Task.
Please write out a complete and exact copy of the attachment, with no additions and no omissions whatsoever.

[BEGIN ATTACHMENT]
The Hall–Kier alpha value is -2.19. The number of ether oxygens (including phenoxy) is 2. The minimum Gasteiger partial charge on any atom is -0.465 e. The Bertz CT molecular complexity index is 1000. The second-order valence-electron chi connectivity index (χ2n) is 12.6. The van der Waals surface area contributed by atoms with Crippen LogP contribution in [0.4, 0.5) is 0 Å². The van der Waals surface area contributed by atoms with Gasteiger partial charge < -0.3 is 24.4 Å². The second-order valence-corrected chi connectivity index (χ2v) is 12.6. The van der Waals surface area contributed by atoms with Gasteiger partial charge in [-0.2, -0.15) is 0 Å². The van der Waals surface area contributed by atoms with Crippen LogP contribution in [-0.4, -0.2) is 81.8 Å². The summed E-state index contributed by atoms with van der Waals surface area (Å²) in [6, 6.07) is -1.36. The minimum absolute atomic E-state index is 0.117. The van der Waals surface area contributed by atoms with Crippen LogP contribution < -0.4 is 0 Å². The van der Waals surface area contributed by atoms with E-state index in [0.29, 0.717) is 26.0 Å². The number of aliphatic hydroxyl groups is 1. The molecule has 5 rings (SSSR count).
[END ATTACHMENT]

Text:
The Hall–Kier alpha value is -2.19. The number of ether oxygens (including phenoxy) is 2. The minimum Gasteiger partial charge on any atom is -0.465 e. The Bertz CT molecular complexity index is 1000. The second-order valence-electron chi connectivity index (χ2n) is 12.6. The van der Waals surface area contributed by atoms with Crippen LogP contribution in [0.4, 0.5) is 0 Å². The van der Waals surface area contributed by atoms with Gasteiger partial charge < -0.3 is 24.4 Å². The second-order valence-corrected chi connectivity index (χ2v) is 12.6. The van der Waals surface area contributed by atoms with Gasteiger partial charge in [-0.2, -0.15) is 0 Å². The van der Waals surface area contributed by atoms with Crippen LogP contribution in [-0.4, -0.2) is 81.8 Å². The summed E-state index contributed by atoms with van der Waals surface area (Å²) in [6, 6.07) is -1.36. The minimum absolute atomic E-state index is 0.117. The van der Waals surface area contributed by atoms with Crippen LogP contribution < -0.4 is 0 Å². The van der Waals surface area contributed by atoms with E-state index in [0.29, 0.717) is 26.0 Å². The number of aliphatic hydroxyl groups is 1. The molecule has 5 rings (SSSR count).